(Reuters) - Cerberus Capital Management LP is working on a mechanism that would allow its fund investors to exit Freedom Group Inc, the maker of the Bushmaster rifle used in the Newtown, Connecticut school shooting rampage, people familiar with the matter said on Sunday.
The move comes a year after the New York-based private equity firm said it would sell Freedom Group, a pledge that was made four days after 26 people, most of them children, were killed at the Sandy Hook Elementary School in Newtown.
It is the clearest indication yet that Cerberus has been struggling to sell Freedom Group amid reluctance from Wall Street banks to finance such a transaction, though people familiar with the matter said efforts were continuing to attract a feasible offer.
Full details of the mechanism were not disclosed but the sources said Cerberus would seek a credit amendment with existing lenders of Freedom Group on Monday for a new debt facility in a conference call organized by Bank of America Merrill Lynch (BAC.N).
The new debt will come from an undisclosed financial institution, that will also make an equity investment in Freedom Group, the people said. The money will be used to offer those Cerberus fund investors wishing to divest their equity interest in Freedom Group the option to do so, the people added.
It should become apparent in the next two weeks whether Cerberus decides to use this mechanism instead of pursuing an outright sale of Freedom Group with its fund investors still in the deal, as it has done so far, the people said.
The sources, who spoke on condition of anonymity because they were not authorized to speak to the media, did not disclose the size of the equity and debt investments or the valuation at which Cerberus fund investors could decide to exit Freedom Group. Many details were yet to be determined, they added.
Cerberus and Bank of America declined to comment while Freedom Group representatives did not respond to requests for comment.
Cerberus’ fund investors include some of the largest U.S. public pension funds as well as endowments and insurance firms. Some of them, such as California State Teachers’ Retirement System (CalSTRS) and University of California, said after the Newtown shootings that they would review their gun investments, including the Cerberus funds that owned Freedom Group.
A CalSTRS spokesman said the fund had sold off its holdings in public companies such as Smith & Wesson Holding Corp SWHC.O earlier this year. He declined to comment on whether CalSTRS would take Cerberus up on its offer, saying only that the fund had been disappointed that Cerberus had not sold Freedom Group.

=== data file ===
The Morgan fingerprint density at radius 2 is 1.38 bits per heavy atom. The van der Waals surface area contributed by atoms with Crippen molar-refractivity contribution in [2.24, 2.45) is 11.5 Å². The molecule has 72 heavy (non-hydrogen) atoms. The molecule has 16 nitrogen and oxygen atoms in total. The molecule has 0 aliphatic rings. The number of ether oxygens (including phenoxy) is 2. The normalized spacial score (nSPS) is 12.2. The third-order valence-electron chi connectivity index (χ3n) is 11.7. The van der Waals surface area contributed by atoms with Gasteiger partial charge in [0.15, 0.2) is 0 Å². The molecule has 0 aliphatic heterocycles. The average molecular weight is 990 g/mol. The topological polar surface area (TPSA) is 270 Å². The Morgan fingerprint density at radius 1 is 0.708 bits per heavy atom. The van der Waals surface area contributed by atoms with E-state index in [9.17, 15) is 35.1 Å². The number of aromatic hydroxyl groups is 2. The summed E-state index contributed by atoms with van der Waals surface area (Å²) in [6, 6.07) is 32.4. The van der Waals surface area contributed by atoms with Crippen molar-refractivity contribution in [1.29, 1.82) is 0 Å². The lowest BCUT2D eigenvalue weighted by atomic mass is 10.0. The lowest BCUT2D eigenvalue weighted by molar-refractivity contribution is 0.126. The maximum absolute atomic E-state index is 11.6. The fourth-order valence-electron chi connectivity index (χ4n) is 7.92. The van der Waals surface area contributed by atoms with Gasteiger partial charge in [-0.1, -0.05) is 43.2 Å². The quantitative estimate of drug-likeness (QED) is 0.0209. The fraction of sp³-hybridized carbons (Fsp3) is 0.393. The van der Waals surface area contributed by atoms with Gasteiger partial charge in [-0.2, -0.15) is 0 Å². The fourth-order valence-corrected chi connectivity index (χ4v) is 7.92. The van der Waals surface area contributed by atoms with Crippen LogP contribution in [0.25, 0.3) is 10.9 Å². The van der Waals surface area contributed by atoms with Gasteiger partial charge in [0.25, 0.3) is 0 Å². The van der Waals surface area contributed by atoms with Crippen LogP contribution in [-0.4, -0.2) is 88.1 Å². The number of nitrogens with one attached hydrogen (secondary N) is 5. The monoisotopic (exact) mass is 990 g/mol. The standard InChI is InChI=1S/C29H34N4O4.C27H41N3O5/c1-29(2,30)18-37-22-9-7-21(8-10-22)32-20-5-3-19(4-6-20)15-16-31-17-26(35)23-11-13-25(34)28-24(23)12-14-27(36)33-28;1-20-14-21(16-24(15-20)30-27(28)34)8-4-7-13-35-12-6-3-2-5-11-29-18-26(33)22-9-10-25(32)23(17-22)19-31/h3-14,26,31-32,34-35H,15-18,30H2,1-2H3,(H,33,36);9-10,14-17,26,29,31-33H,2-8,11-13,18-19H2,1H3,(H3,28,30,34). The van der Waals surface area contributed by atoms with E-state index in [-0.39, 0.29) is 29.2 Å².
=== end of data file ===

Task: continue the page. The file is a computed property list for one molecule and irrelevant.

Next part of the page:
A spokeswoman for the University of California said the fund had divested all its stakes in firearms several months ago.
Cerberus founder and CEO Stephen Feinberg dropped plans last summer to offer to buy Freedom Group on expectations that another buyer would emerge and would be willing to pay enough to the investors so that they would not take a loss, people familiar with matter said in July.
On December 14, 2012, 20-year-old Adam Lanza, who had grown up in Newtown, killed his mother before driving to the school, where he killed 20 children and six adults. He then turned the gun on himself.
The massacre inspired a package of national gun control measures in Congress as well as calls for better security in schools, including the presence of armed guards.
The bills, which included a national ban on assault weapons and expanding the use of background checks for gun purchases, were ultimately rejected after U.S. lawmakers decided they would have interfered with Americans’ constitutional right to bear arms.
Still, speculation over legislation limiting gun rights has persisted, driving up sales of fire arms as well as the shares of gun makers in the stock market. Sturm Ruger & Co Inc (RGR.N) shares are up 60 percent so far this year and Smith & Wesson shares are up 42 percent, while the S&P 500 Index .INX is up 25 percent.
Freedom Group itself has posted bumper profits so far this year. Nine-month net sales to the end of September were $1.02 billion, up 51 percent year-on-year, while nine-month net income was $94.2 million, up from just $300,000 a year ago, according to the company’s latest earnings statement.
Cerberus has also come under pressure in recent months from several anti-gun groups and politicians, including New York City Mayor-elect Bill de Blasio, to expedite its efforts to sell Freedom Group.
The New York-based private equity firm struggled to find an investment bank willing to take on the perceived reputational risk associated with Freedom Group before hiring Lazard Freres & Co LLC (LAZ.N) as an adviser on the auction, according to people familiar with the matter.
Cerberus registered Freedom Group for an IPO in 2009 but pulled the filing in 2011 amid slowing gun sales and the resignation of Chief Executive Ted Torbeck. The company is now headed by former Cerberus managing director George Kollitides.
Cerberus bought firearms maker Bushmaster in 2006 and later merged it with other gun companies to create Freedom Group.
Cerberus has more than $20 billion in assets under management.
Reporting by Greg Roumeliotis, Michelle Sierra and Olivia Oran in New York; Additional reporting by Nicola Leske; Editing by Diane Craft and Edwina Gibbs